If you’ve never invested in a sports bra before now, you might need a little guidance. Finding the ideal garment for you is something of a process. It’s smart to try on a wide range of options before you decide on which to buy. Here are just three things that you should certainly keep in mind when choosing the right one for you.

  • Comfortable

Your comfort should be your top priority when you’re choosing a sports bra. From lifting weights to running track, you will do a whole range of activities while wearing this piece of clothing. Before you choose the right bra for you, be sure to try on a range of options.

  • Flexible

If you have the correct bra size, the one that you choose ought to be flexible as well as comfortable. That means that you should have no issue moving around when you’re wearing it. Again, it could be worth trying it on and testing your movement range here.

  • Supportive

Without a doubt, you need your sports bra to be supportive. As a golden rule, it should be the most supportive piece of underwear that you own. Research from the University of Portsmouth found that commercial (i.e. non-sports bras) allow up to a 21-centimetre breast bounce rate during sports.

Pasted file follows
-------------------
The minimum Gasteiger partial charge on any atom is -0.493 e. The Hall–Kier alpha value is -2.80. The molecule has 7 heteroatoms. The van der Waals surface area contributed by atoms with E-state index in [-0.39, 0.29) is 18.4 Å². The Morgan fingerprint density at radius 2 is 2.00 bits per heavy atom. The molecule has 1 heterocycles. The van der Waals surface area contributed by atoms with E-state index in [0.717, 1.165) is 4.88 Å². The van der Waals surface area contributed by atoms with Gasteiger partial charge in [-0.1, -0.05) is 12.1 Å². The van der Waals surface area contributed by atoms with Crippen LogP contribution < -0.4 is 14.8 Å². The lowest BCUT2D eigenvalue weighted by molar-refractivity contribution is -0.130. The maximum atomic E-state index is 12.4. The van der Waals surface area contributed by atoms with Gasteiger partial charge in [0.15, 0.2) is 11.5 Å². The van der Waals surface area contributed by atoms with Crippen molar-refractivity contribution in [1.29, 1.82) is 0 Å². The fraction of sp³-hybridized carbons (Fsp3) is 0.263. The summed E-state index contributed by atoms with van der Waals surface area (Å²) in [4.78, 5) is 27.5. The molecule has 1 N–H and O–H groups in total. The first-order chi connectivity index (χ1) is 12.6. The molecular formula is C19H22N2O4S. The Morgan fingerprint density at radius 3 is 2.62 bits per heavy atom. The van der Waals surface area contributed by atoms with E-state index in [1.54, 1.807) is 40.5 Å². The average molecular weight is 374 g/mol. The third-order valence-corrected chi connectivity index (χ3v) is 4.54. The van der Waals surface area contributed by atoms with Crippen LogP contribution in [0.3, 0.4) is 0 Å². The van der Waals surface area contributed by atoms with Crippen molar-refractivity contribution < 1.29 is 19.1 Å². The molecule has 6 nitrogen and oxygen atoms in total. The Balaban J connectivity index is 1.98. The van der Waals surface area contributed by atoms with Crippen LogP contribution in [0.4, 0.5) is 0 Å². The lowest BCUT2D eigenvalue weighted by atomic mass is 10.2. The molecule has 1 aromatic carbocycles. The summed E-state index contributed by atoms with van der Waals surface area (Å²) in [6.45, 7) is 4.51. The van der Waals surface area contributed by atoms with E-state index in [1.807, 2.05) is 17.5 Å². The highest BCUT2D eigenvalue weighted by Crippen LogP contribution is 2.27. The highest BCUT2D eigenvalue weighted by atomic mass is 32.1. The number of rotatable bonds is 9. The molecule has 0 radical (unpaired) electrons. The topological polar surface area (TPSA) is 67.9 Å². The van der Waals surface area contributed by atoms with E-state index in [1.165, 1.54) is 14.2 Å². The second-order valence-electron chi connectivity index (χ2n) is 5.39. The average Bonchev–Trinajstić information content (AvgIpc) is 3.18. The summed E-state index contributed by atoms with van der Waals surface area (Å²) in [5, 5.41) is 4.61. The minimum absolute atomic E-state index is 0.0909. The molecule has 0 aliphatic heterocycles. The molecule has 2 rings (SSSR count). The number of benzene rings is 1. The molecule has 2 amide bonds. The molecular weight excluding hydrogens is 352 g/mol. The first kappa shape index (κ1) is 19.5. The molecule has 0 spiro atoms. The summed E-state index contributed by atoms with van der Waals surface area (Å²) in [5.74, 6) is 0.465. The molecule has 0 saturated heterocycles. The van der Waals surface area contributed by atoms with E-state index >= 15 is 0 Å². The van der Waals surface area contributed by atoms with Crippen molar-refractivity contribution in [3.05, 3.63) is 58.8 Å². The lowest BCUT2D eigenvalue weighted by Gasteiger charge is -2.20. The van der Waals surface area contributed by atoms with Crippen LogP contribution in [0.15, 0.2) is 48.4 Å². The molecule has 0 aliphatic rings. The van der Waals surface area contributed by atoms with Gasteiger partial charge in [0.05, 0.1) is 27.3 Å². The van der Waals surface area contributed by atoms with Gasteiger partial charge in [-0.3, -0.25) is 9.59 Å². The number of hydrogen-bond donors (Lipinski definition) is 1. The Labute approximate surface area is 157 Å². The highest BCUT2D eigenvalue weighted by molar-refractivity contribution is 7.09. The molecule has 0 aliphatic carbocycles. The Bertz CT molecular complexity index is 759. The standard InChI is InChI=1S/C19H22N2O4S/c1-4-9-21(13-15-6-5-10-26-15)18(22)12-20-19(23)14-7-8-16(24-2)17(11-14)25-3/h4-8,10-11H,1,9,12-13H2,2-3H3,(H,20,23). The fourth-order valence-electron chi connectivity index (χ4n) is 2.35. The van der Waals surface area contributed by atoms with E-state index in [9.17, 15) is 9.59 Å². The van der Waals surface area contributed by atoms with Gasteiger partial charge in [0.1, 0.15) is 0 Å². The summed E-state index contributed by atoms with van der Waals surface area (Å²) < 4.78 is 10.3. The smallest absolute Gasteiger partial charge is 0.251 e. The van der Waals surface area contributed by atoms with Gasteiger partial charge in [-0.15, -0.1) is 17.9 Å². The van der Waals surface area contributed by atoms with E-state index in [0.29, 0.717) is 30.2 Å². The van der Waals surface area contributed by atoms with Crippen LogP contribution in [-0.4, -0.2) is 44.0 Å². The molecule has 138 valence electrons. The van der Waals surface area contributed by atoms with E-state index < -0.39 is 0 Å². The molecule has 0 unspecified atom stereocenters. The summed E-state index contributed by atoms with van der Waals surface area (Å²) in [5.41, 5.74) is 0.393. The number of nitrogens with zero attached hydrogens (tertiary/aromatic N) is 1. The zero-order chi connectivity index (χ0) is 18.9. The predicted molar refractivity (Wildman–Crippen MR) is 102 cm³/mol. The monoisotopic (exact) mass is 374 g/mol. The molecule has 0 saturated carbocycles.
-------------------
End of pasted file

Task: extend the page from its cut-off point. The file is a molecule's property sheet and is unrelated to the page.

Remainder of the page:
With that in mind, the ideal sports bra should hold your breasts close to your chest and prevent any bouncing when you move. You can test this when you try on a variety of sports bras by jumping up and down. It might feel silly but it’s worth it.

How should a sports bra fit?

Now that you’re comfortable with your bra size, it’s time to consider how your sports bra should fit. Unlike other bras, this garment should sit a little closer to your skin and keep your breasts from moving too much when you’re active. When you first slip on a sports bra, there are some quick and easy ways to figure out if the fit is secure.

  • The cup should cover your entire breast

Does the cup fit you correctly? To find out, you only need to look at the fit of your sports bra. Each cup should fully encompass your breast. Should your breasts spill over the top of the cups, you are likely wearing a small fit. Trying going up a bra cup size.

  • The band should not move at all

When the bra is on, take a moment to raise both of your arms above your head. Should the band size be a little too large, the band will rise with your arms. In that case, you should measure your rib cage again and consider opting for a size down.